Wednesday, 11 December 2013

SocioEconomic Situation in Kazakhstan's West Remains Unstable

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By Georgiy Voloshin (the 11/12/2013 issue of the CACI Analyst)

After the violent riots of oil industry workers rocked in Kazakhstan’s Zhanaozen in December 2011, marring the celebration of the 20th anniversary of the country’s independence, Kazakhstani authorities have been at pains to stabilize the situation there. According to official figures presented this September, the government has since January 2012 allocated some US$ 90 million for socioeconomic needs in the Mangistau region, where riot police killed at least 14 people and wounded over 100 others during the Zhanaozen protests. Most of the funds have been directed to the creation of new jobs and the implementation of social support programs, for instance in establishing the necessary infrastructure.

However, the situation on the ground is still far from stable, making the Mangistau region a potential stage for more socioeconomic conflicts in the near future. As Kazakhstan’s Ministry of Labor recently reported, seven protests took place in the region between January and August 2013, more than in any other province across the country. Earlier in the summer, Nurlan Yerimbetov who currently heads the Center for social partnership under Kazakhstan’s sovereign welfare fund Samruk-Kazyna visited Zhanaozen. Speaking to the press, Yerimbetov noted at the time that shrinking employment opportunities and wage problems could trigger new labor strikes. Mangistau’s economy is still largely dominated by oil and gas production which provides thousands of jobs to local dwellers.

Another factor contributing to social instability in western Kazakhstan is related to changing demographics. According to the country’s National Statistics Agency, Zhanaozen’s population grew by a staggering 78 percent between 2003 and 2013, reaching over 100,000 people this year. Overall, the population of the entire region grew by 1.7 percent in January-June 2013, which makes it an absolute leader on the national scale. Thus, the Mangistau region is rapidly leaving behind the Southern Kazakhstan province traditionally considered as the most populous and fastest-growing of the country’s 14 regions.

Natural demographic growth is further spurred by the unending inflow of ethnic Kazakhs from neighboring Turkmenistan. Although the Kazakhstani government has recently decided to scale down funding for the repatriation of foreign-born Kazakhs under a special budgetary program, Mangistau still continues to receive more settlers from across the border.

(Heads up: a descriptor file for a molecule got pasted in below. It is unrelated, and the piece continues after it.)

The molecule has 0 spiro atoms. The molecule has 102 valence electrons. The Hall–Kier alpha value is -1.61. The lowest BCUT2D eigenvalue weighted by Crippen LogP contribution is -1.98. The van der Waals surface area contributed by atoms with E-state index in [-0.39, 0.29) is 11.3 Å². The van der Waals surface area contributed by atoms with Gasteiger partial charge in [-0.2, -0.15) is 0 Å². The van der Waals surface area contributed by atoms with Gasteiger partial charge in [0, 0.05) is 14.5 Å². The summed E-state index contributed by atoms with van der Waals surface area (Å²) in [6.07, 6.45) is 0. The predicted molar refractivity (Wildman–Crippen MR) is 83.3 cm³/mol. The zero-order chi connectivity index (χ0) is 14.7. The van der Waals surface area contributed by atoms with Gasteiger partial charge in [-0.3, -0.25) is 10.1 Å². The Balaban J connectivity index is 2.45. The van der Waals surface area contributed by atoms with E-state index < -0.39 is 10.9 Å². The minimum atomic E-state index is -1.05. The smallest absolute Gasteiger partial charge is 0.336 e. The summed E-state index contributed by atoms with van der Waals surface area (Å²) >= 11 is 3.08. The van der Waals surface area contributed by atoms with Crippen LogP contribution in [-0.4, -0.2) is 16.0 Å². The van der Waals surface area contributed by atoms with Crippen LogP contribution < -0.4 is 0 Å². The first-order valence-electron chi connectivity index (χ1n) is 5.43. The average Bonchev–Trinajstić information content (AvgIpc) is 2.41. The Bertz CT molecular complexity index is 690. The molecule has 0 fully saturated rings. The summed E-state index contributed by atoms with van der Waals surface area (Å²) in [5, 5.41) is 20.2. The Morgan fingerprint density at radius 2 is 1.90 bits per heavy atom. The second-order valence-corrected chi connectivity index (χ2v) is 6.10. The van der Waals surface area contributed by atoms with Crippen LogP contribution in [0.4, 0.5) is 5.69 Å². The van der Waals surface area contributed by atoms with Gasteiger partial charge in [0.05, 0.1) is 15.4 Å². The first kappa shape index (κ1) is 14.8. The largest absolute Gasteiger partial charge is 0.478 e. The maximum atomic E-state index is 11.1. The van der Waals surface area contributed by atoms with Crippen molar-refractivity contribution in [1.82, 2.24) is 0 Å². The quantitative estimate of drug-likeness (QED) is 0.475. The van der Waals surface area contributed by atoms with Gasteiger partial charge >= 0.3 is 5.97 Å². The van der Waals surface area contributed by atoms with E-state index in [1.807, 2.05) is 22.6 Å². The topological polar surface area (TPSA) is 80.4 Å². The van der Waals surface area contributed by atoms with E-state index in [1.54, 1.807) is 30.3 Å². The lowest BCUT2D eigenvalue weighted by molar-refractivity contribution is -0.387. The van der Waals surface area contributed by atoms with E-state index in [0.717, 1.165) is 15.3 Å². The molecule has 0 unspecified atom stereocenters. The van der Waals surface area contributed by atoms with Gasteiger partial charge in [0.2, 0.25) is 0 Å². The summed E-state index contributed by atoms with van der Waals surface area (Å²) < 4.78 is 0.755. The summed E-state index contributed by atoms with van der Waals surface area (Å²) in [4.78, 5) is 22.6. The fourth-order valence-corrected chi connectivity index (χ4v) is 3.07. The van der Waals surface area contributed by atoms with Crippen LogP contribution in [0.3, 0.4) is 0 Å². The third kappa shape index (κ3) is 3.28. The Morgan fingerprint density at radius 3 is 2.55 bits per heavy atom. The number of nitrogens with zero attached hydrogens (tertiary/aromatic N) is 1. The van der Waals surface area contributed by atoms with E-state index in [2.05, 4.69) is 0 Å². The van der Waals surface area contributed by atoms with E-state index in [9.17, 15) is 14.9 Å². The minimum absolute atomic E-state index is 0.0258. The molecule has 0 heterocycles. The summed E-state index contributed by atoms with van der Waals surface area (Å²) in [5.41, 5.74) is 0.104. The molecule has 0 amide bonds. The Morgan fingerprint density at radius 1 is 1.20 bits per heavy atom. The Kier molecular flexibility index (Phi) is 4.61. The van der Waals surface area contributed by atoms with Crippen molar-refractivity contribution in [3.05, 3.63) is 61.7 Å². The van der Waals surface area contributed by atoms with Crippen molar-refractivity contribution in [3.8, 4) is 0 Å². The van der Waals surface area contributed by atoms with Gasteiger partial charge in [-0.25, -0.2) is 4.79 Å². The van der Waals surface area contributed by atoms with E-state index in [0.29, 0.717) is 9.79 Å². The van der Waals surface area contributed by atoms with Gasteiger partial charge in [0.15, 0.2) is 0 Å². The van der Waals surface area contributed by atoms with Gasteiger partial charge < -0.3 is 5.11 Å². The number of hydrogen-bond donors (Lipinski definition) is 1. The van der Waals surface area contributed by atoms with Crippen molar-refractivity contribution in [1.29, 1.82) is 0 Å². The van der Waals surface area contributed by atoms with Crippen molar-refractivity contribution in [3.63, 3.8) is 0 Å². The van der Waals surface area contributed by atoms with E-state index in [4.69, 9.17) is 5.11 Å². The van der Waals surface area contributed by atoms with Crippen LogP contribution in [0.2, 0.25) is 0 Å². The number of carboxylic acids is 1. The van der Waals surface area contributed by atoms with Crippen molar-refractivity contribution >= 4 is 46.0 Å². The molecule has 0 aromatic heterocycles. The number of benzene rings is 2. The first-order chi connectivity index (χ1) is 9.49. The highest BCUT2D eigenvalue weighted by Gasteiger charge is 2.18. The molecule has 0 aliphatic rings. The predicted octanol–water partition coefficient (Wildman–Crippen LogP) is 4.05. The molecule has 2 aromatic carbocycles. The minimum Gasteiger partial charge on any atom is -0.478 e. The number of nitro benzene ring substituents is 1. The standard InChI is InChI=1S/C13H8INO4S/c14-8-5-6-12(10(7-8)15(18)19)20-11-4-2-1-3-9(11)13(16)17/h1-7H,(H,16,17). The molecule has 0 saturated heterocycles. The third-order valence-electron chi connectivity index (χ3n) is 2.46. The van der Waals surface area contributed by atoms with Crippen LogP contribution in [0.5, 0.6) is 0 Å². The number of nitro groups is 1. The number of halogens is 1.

While local authorities have become more proactive and nimble in responding to incipient socioeconomic threats by target measures, two labor disputes recently erupted in the Mangistau region in October-November 2013. On October 4, more than 50 employees of a local locomotive depot went on strike over salary cuts representing in some cases up to 45 percent of the previous wages. As the company’s representative explained, this change was enacted in response to the ongoing modernization of most locomotives that had presumably rendered redundant scores of locally employed maintenance workers. In order to relax tensions, the Kazakhstan Railways (KTZ), which owns a controlling stake in the company, has nonetheless decided to maintain average salaries and devise solutions for reemployment. Four days later, a two-hour strike took place within the ranks of oil and gas industry workers on a site operated by a major Russian company.

Later in mid-November, some 80 persons employed by Caspiy Asia Service Company Ltd denounced over US$ 180,000 worth of unpaid salaries and other benefits owed by the company’s management to several hundreds of engineers. As most other companies based in the Mangistau region, this one operates in the local petroleum industry which continues to suffer from lackluster growth and dim prospects for the future. Even though official statistics remain firmly on the upside, with Mangistau’s oil production said to have expanded by 1.8 percent in January-October 2013, Kazakhstan’s energy sector still counts many precarious and poorly remunerated jobs. Gaps in wages between Kazakhstani and foreign workers also remain high, even prompting President Nazarbayev’s personal involvement in this issue. However, little has changed so far, since Kazakhstan’s authorities have proved unable to change managerial practices in large oil and gas firms.

In the short term, more turmoil is likely in Kazakhstan’s hydrocarbon-rich west. In the Atyrau region, the failed launch of the supergiant Kashagan oil deposit will most probably entail negative consequences for hundreds of service companies working on this field. Meanwhile, the Kazakhstani government is already preparing new measures to tackle potential socioeconomic instability on the Caspian Sea. In early November, Nazarbayev slightly reshuffled his cabinet of ministers, appointing the experienced Bolat Zhamishev as head of the Regional Development Ministry. His predecessor, Bakytzhan Sagintayev, retained his first Deputy Prime Minister’s portfolio. Thus, the government will seek to avoid the eruption of any serious labor disputes similar to what happened in Zhanaozen two years ago.

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The Central Asia-Caucasus Analyst is a biweekly publication of the Central Asia-Caucasus Institute & Silk Road Studies Program, a Joint Transatlantic Research and Policy Center affiliated with the American Foreign Policy Council, Washington DC., and the Institute for Security and Development Policy, Stockholm. For 15 years, the Analyst has brought cutting edge analysis of the region geared toward a practitioner audience.

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